Differential mRNA Expression and Possible Alternative Splicing of the Tyrosine Hydroxylase and Dopamine Beta Hydroxylase Transcripts in Neuroblastoma Cell Lines




Christina F. Frare

Introduction

Neuroblastoma (NB) is the most common extra cranial solid tumor in children. NB is characterized by its heterogeneous nature. There are three distinct NB phenotypes, N, S and I, each correlating with a different level of tumorigenesis. N cells are neuroblastic cells that form slow growing tumors, S cells are substrate adherent cells that express contact inhibition, and do not grow tumors, I cells are intermediary cells that can differentiate into either N or S cells. I cells are the most tumorigenic of the NB phenotypes. The N and I cells possess noradrenergic properties while S cells do not.

NB is used to study the catecholamine synthesis pathway because it is one of few cell types that express Tyrosine Hydroxylase (TH), the rate limiting enzyme of the pathway. TH converts the amino acid Tyrosine into DOPA, the precursor for the neurotransmitter Dopamine (DA). Downstream in this pathway, DA is converted into another neurotransmitter, norepinephrine (NE) by the enzyme Dopamine beta Hydroxylase (DBH).

TH and DBH have been implicated to be involved in cancer growth and the avoidance of cell death. Constant low to moderate levels of TH activity may protect cells from death from oxidative insults. A natural by-product of DA production and metabolism (and hence TH activity) is a reactive oxygen species (ROS) that if not managed properly will result in the death of the neuron by apoptosis. Dopamenergic neurons deal with the excessive ROS by increasing the activity of enzymes that help manage the ROS, and by becoming more resistant to apoptosis from oxidation. TH activity, however, is not the only culprit in creating ROS and with age reactive oxygen species tend to accumulate and kill cells. Low to moderate TH activity may help cells cope with the accumulating ROS because of the preconditioning against oxidation they developed from the DA metabolism. This “learned” avoidance of apoptosis may contribute to NB’s cancerous nature.

DBH is important for cancer growth as well, as NE up-regulated the production of vascular endothelial growth factor (VEGF). VEGF is responsible for angiogenesis, an important step in solid tumor development as it provides the cancer with the oxygen and glucose it needs to grow.

The goal of this project is to determine if TH and DBH mRNAs are differentially expressed in the three neuroblastoma cell lines described earlier. TH and DBH mRNA expression should be the highest in the most neuronal cell lines, and the least in the non-neuronal cell line (S). Potential novel alternative splice sites in both TH and DBH were also identified.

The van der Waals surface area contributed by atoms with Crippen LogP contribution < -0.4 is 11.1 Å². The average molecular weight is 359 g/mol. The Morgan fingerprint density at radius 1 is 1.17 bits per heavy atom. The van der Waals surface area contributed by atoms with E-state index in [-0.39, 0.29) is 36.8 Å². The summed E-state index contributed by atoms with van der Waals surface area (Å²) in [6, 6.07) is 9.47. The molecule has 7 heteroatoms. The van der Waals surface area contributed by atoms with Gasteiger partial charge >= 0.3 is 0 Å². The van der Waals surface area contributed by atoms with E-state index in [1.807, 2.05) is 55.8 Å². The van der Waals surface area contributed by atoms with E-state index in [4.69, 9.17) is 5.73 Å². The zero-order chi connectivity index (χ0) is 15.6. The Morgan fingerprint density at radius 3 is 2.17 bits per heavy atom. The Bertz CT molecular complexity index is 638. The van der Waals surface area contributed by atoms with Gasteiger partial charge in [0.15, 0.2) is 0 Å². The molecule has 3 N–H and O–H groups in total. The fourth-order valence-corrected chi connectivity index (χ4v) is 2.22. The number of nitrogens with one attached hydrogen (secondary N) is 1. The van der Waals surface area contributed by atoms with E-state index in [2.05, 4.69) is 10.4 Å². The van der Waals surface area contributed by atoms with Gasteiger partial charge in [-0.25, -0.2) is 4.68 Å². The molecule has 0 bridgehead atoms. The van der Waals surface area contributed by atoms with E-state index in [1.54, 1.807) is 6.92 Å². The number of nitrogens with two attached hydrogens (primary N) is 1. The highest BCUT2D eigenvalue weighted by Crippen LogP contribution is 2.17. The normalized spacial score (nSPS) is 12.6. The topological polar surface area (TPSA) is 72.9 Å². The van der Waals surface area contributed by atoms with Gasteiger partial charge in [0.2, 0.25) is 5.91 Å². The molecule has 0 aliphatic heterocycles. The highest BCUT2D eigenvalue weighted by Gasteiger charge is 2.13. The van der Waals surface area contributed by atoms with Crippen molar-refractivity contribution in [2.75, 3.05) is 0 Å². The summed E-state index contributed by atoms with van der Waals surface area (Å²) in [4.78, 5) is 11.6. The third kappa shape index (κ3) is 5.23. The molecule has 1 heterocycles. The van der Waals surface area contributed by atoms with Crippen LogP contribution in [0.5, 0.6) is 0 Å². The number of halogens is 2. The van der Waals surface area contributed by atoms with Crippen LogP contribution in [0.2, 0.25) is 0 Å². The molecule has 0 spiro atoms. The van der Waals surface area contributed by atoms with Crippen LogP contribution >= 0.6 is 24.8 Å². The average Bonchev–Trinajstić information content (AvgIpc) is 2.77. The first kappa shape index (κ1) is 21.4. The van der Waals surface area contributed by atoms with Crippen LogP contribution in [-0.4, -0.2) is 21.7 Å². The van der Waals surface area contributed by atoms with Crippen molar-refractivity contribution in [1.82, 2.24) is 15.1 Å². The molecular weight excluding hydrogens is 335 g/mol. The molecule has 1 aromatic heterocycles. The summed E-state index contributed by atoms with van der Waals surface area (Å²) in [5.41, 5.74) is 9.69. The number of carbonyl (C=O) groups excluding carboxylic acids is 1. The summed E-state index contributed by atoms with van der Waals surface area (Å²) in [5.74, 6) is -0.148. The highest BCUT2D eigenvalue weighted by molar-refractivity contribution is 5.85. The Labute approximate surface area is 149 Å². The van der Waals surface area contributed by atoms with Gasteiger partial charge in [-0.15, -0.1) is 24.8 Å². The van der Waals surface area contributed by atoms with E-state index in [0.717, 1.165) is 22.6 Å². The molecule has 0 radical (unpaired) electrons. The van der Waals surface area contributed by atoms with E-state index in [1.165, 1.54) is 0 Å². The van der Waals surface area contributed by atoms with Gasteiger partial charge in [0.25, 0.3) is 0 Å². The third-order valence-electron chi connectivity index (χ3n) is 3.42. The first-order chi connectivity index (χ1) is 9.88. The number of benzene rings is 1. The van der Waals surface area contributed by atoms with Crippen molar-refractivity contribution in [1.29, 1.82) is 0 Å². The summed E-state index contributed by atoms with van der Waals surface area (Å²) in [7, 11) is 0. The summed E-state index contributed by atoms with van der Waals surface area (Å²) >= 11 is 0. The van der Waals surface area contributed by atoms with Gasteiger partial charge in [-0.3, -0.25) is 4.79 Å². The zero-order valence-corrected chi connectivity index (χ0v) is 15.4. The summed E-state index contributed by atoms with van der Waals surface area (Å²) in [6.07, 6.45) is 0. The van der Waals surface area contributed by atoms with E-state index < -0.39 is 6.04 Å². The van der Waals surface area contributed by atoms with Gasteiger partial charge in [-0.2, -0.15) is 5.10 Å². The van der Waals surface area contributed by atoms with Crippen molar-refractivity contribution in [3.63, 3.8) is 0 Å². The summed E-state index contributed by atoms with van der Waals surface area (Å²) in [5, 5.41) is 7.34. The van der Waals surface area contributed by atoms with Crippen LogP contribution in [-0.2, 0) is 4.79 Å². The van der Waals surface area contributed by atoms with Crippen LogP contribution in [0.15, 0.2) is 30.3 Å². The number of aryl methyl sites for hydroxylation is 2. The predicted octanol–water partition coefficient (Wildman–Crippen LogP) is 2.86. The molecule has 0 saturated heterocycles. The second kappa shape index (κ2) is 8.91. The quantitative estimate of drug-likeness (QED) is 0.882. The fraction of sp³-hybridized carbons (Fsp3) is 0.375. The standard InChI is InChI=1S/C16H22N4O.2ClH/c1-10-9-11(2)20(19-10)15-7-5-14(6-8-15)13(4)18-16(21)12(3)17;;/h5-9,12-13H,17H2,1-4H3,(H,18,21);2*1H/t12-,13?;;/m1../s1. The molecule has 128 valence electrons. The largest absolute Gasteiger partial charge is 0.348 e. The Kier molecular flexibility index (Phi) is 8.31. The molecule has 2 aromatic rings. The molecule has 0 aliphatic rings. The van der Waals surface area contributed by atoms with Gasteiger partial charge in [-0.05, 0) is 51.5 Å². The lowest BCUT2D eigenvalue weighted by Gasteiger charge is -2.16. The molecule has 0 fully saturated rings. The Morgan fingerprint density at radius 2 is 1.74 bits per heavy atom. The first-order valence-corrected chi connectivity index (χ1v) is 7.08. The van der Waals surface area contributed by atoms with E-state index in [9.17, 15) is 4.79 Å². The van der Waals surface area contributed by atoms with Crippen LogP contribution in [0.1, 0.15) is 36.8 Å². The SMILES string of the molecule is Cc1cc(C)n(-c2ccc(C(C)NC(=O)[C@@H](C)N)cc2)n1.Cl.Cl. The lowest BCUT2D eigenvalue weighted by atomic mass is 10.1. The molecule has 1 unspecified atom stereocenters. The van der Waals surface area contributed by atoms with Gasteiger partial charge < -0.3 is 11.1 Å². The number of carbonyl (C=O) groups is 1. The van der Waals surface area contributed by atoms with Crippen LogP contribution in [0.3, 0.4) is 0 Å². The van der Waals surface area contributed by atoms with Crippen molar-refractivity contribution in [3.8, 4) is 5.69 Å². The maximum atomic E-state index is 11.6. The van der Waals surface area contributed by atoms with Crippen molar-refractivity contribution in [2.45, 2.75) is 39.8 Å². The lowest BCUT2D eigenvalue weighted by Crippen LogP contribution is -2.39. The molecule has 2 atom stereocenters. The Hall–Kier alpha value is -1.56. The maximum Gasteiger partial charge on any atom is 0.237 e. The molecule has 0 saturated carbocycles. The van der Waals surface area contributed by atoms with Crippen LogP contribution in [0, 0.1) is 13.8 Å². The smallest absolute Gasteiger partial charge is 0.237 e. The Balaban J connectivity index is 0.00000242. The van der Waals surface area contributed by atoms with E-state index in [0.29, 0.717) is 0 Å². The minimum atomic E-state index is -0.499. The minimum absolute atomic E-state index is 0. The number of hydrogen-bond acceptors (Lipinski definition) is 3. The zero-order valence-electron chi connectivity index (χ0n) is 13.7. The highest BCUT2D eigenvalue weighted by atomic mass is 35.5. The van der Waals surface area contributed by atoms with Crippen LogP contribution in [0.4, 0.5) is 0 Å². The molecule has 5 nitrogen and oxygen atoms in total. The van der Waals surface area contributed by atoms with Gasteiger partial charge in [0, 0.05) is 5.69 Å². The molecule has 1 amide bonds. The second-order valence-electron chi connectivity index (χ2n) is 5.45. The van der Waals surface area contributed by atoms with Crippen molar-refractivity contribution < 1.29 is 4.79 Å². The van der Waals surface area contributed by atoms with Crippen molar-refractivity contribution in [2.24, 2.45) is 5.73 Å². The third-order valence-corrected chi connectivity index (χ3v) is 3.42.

Figures


Figure 1-Exon arrangement of TH and primer placement. TH is expressed in the N and I cell lines but not in S. Two transcript varients of TH are seen using primer set 1 and 2 representing transcript variant 1 and 2. A third transcript variant is seen using primer set 3 in the N cell line.


Figure 2-There is a potential novel alternative splice site 90bp into exon 8 that would explain the ~400bp band seen in the N cell line using TH primer set 3


Figure 3-Exon arrangement and primer placement for DBH. DBH is expressed in the N and the I cell lines but not the S. The absense of DBH from the N cell line in primer set two may be due to either a mutation in the location where the primer binds, or the complete exclusion of exon 4 in the N cell line.


Using RT-PCR I was able to compare the expression of TH and DBH among three neuroblastoma cell lines, and identify different potential transcript variants-some of which had not been identified before. TH and DBH are expressed in the N and I cell lines but not in the S cell line. This is an expected result because both the N and I phenotypes are able to produce neurotransmitters while the S phenotype is not
There was one set of curious results in both TH and DBH. Using TH primer set three an unexpected band of about 400bp was seen. Sequencing confirmed that this band is TH, yet its size did not match up with the expected size of 476bp. Examining the sequencing results confirmed the existence of exons 9 and 10, but was only able to confirm the 6bp (on the 3' end) of exon 8. 90bp into exon 8 there is a 3' consensus splice sequence that includes a polypyrimidine tract and the splice acceptor sequence CAG. If this sequence is used as a splice sequence approximately 90bp of exon 8 would be excluded from the transcript explaining the ~400bp band observed in the N cell line.
The N cell line may also be expressing a mutation or alternative splice site in exon 4 of DBH, accounting for the absence of DBH in the N cell line using primer set 2. A mutation would have to occur in the location where the primer is designed to anneal. This would prohibit the primer from sitting on the mRNA and keep the message from being amplified. Exclusion of exon 4 would also prohibit the primer from annealing and the message from being amplified. Further tests need to be done in order to identify what was causing the lack of DBH transcript using primer set two, such as doing PCR that uses primer in exon two and six to see if the N cell line produces a smaller than expected product signifying the exclusion of part of the message.

Full Paper

Acknowledgments

I would like to thank Dr. Rubin for his guidance, patience, time and advice. A special thanks to Bo Liu and Leleesha Samaraweera for dedicating so much of their time to me, and offering me countless amounts of support, advice and expertise. Dr. Ross, for providing the neuroblastoma cells. Lastly, I would like to thank my classmates: Alex, Chong, Heng, and Kate for their constant support and encouragement.


This document was last modified 05/12/2010.
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